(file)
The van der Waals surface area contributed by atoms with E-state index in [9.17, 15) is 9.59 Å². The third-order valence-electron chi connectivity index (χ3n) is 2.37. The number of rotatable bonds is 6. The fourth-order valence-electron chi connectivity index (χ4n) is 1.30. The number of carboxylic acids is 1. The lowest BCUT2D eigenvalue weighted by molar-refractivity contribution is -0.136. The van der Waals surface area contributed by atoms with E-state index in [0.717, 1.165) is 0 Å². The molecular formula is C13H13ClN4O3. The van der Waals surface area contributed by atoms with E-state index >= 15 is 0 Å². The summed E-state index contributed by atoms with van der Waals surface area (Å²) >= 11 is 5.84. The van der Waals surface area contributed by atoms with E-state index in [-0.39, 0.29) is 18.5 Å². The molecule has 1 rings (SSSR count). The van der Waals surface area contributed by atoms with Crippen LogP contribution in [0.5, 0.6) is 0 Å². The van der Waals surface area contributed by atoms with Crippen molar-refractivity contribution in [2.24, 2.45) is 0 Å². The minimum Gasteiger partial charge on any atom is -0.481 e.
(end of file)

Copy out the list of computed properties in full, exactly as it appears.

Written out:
The van der Waals surface area contributed by atoms with E-state index in [9.17, 15) is 9.59 Å². The third-order valence-electron chi connectivity index (χ3n) is 2.37. The number of rotatable bonds is 6. The fourth-order valence-electron chi connectivity index (χ4n) is 1.30. The number of carboxylic acids is 1. The lowest BCUT2D eigenvalue weighted by molar-refractivity contribution is -0.136. The van der Waals surface area contributed by atoms with E-state index in [0.717, 1.165) is 0 Å². The molecular formula is C13H13ClN4O3. The van der Waals surface area contributed by atoms with E-state index >= 15 is 0 Å². The summed E-state index contributed by atoms with van der Waals surface area (Å²) >= 11 is 5.84. The van der Waals surface area contributed by atoms with E-state index in [-0.39, 0.29) is 18.5 Å². The molecule has 1 rings (SSSR count). The van der Waals surface area contributed by atoms with Crippen LogP contribution in [0.5, 0.6) is 0 Å². The van der Waals surface area contributed by atoms with Crippen molar-refractivity contribution in [2.24, 2.45) is 0 Å². The minimum Gasteiger partial charge on any atom is -0.481 e.